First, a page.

Someone at MetaFilter linked to “In the Shadow of the Patriarch,” a long, long New Republic article by Enrique Krauze on “Gabriel García Márquez and the demons of his time.” I’ll confess up front that I’ve only read the first of its nine pages, and furthermore that I may very well not get any farther; I’ve enjoyed most of the García Márquez I’ve read, but I’ve already read more than I really need about his life, times, and politics. However, the article begins with a reflection on his relations with the dictionary, which seemed like obvious LH material:
Many years later, in the course of writing his memoirs, Gabriel García Márquez was to remember that distant afternoon in Aracataca, in Colombia, when his grandfather set a dictionary in his lap and said, “Not only does this book know everything, it’s the only one that’s never wrong.” The boy asked, “How many words are in it?” “All of them,” his grandfather replied.
Anywhere in the world, if a grandfather presents his grandson with a dictionary, he is giving him a great instrument of knowledge; but Colombia was not just anywhere. It was a republic of grammarians. During the youth of García Márquez’s grandfather, Colonel Nicolás Márquez Mejía, who was born in 1864 and died in 1936, a number of presidents and government ministers—almost all of them lawyers from the conservative camp—published dictionaries, language textbooks, and treatises (in prose and verse) on orthology, orthography, philology, lexicography, meter, prosody, and Castilian grammar. Malcolm Deas, a scholar of Colombian history who has studied this singular phenomenon, claims that the obsession with language that was expressed by the cultivation of these sciences—their practitioners, Deas notes, insisted on calling them “sciences”—had its origin in the urge for continuity with the cultural heritage of Spain. By claiming “Spain’s eternal presence in the language,” Colombians sought to possess its traditions, its history, its classic authors, its Latin roots. This appropriation, preceded by the foundation in 1871 of the Colombian Academy of Language, the first offshoot in America of the Royal Spanish Academy, was one of the keys to the long period of conservative hegemony—it lasted from 1886 to 1930—in Colombian political history.
García Márquez’s grandfather is a prominent figure in the writer’s early novels, and he was no stranger to this politico-grammatical history. Colonel Nicolás Márquez Mejía fought in the ranks of the legendary Liberal general Rafael Uribe Uribe (1859–1914), one of the few caudillos in Colombian history. His story in turn inspired the character of Colonel Aureliano Buendía in One Hundred Years of Solitude. A tireless and hapless combatant in three civil wars, Uribe Uribe was also a diligent grammarian and a soldier in the civic battles between conservatives and liberals. During one of his stays in prison he translated Herbert Spencer, and in 1887 he wrote the Diccionario abreviado de galicismos, provincialismos y correcciones de lenguaje, or Abbreviated Dictionary of Gallicisms, Provincialisms, and Proper Usage, which seems to have been a moderate success.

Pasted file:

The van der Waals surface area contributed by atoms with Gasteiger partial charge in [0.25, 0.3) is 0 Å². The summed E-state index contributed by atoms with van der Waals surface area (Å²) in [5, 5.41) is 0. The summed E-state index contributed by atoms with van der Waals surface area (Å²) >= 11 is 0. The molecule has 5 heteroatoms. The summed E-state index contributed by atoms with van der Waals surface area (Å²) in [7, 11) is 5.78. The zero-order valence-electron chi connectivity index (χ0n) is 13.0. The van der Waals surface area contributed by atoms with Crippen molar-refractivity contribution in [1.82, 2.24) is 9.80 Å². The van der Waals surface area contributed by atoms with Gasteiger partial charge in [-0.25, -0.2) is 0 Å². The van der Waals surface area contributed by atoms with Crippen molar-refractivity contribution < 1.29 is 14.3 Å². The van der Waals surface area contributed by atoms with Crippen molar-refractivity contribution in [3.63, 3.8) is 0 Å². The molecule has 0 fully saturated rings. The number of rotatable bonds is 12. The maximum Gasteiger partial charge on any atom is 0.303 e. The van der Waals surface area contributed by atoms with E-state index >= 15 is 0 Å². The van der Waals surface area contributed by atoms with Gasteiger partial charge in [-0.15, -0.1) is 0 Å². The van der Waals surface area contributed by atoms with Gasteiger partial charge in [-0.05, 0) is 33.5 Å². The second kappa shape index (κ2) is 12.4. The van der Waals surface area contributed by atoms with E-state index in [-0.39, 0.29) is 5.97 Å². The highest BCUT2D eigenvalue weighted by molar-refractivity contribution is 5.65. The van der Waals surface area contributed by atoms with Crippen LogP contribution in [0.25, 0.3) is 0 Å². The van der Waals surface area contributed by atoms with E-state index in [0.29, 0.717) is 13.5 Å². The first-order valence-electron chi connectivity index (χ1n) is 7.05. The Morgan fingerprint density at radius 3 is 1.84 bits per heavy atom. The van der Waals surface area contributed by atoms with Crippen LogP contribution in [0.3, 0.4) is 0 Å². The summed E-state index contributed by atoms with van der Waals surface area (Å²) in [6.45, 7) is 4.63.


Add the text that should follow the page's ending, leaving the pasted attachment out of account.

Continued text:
In 1896 the general stood alone in Parliament against sixty conservative senators. Finally the crushing majority left him no choice but—in his own words—to “give voice to the cannons.” Uribe Uribe was the protagonist of the bloody Thousand Days War in 1899–1902, which ended with the signing of the Peace of Neerlandia. The signing was witnessed by Colonel Márquez, who, years later, would receive his former general at the family home in Aracataca, near the scene of the events. Uribe Uribe was assassinated in 1914. Two decades later, his lieutenant presented his eldest grandson not with a sword or a pistol, but with a dictionary. This tome that anywhere else would be an instrument of knowledge was, in Colombia, an instrument of power.